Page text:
The heat and humidity have taken their toll on my Riverside Park garden. The hydrangea heads are bowed, their lacy petals skimming the ground; the peony leaves are powder-coated with mildew; and my “woodland” garden has become a sad xeriscape. The guilt I carry for not watering regularly—which, for a gardener, is roughly the equivalent of a mother not feeding her children—is not helping things, as it’s compounding on itself. Unfortunately, the perfect watering time, dusk, is also when the rats come out to scavenge for supper—a compelling reason not to rush over to West 76th Street after work.
To distract myself from my own horticultural shortcomings—not to mention the oppressive July heat—I recently headed north to look at some other people’s gardens. My first stop was my sister-in-law Lee’s garden in the Berkshire foothills of northwestern Connecticut. Lee is not only a master gardener but has a highly developed and idiosyncratic aesthetic, so both the design and plant choices are nothing short of extraordinary. Beds with leafy cabbages look more beautiful than antique roses. Graceful paper birch trees stand sentinel at the guest cottage door. Large-scale terra cotta urns and verdigris metal furniture are positioned as if by Joseph Cornell in a shadowbox. Lee uses colors judiciously, and plants are treated like sculptures, whether a 6-foot-tall flowering tobacco (Nicotiana sylvestris), paired with a collection of mercury glass balls, or spritely stalks of Verbena bonariensis punctuating the lavendar beds. There’s a surprise waiting in each of the metaphorical “rooms” Lee has created in her seven-acre hilltop garden.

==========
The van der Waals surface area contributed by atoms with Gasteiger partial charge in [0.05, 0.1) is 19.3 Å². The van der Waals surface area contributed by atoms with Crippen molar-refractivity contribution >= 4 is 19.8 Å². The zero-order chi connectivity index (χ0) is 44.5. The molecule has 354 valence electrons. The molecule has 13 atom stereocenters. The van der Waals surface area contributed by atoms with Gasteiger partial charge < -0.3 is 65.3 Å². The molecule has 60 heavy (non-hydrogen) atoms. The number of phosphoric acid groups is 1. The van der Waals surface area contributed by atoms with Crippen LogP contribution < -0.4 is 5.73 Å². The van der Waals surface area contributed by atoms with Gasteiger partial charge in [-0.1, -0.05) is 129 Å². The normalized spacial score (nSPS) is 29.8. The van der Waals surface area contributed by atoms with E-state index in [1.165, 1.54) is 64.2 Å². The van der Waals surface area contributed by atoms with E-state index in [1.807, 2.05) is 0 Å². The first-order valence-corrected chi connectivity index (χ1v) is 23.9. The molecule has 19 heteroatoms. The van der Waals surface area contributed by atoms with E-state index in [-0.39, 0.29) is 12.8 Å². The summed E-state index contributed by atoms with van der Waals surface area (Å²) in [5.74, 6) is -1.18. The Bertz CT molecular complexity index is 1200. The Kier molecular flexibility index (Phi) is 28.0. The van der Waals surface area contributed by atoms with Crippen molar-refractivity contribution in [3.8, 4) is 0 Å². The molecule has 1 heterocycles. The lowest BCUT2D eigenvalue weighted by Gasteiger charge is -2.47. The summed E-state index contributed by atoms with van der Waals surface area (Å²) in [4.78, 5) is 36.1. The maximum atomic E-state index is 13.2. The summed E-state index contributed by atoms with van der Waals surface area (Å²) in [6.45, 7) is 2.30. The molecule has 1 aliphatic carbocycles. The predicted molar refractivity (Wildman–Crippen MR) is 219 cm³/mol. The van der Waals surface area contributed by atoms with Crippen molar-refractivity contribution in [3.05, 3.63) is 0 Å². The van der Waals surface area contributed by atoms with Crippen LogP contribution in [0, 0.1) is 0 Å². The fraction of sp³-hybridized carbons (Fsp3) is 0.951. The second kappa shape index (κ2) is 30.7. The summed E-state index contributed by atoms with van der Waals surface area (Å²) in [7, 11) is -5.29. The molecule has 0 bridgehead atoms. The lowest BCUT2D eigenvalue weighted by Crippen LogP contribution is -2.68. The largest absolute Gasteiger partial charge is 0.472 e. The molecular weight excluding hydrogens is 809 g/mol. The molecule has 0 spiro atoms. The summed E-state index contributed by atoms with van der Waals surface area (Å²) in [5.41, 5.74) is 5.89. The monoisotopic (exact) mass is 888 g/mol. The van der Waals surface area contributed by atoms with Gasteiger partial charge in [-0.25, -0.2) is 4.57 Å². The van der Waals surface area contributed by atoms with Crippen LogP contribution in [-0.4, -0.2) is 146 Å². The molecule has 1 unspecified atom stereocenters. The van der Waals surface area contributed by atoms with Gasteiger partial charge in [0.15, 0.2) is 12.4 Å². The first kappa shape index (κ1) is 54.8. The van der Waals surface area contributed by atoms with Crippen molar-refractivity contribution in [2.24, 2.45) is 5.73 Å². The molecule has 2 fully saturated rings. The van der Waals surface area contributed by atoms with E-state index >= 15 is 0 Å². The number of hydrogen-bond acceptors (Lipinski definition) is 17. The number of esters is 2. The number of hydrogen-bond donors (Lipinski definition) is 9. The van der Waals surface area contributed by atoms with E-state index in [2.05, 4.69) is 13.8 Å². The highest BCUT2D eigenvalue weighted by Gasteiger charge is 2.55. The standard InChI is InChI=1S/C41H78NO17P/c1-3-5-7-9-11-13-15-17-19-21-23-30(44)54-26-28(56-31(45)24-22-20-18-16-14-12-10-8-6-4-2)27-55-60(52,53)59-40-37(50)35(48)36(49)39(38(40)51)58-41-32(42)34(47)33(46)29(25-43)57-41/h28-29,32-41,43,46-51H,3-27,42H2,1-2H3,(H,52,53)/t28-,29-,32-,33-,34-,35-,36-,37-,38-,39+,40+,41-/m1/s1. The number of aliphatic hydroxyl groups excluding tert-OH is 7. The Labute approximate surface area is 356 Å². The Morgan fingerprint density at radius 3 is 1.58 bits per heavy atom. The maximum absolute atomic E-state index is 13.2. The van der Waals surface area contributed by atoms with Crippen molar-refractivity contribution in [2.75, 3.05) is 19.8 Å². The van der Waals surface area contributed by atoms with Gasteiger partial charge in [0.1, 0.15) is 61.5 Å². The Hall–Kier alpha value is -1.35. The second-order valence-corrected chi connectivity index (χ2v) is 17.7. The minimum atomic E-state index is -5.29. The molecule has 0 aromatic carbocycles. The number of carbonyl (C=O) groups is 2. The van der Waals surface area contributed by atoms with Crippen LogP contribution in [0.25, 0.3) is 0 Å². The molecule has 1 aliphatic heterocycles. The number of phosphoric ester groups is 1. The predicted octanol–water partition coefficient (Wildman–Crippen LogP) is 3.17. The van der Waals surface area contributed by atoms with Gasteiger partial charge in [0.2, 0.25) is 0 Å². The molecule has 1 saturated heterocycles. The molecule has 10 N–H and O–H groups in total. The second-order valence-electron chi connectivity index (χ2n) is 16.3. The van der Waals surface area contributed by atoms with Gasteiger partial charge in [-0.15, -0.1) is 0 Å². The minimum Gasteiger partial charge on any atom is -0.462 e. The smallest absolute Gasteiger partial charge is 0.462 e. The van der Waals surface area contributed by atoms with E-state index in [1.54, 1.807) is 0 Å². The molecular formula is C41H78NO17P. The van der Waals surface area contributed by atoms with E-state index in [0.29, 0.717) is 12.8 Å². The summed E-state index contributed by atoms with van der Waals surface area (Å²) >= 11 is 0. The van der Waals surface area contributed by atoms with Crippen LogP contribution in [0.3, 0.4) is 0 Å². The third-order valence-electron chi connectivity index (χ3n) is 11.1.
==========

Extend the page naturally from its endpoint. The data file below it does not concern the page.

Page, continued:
My next stop was the Lenox Garden Club tour, visiting a half dozen gardens in the Massachusetts town and its surrounding hills. What really caught my eye—I must confess that after Lee’s sensational garden, the tour was a bit of a letdown—was the Berkshire countryside, which left me yearning for a house with a garden attached—sans the vermin. Which, of course, led me to some online house hunting (buyers market, anyone?) and the Lance Vermeulen Real Estate site where, within 10 minutes, I found my dream house: “18th-century diamond in the rough. Early American saltbox colonial in historic South Egremont awaits your thoughtful attention. Period details, wideboard floors, lots of warmth and charm. Lush perennial gardens in place. Set on 1.2 acres. Low taxes.” I read this listing with the same rapt attention I would a poem. And the asking price: $249,000. For that same amount, I could also consider the alternative: a nice one-bedroom in Flushing. A friend recently framed the dilemma as this: Do you want to live in peace and go to chaos, or live in chaos and go to peace? For now, I’ll pick living in chaos, and visit Lee and her guilt-free garden for peace.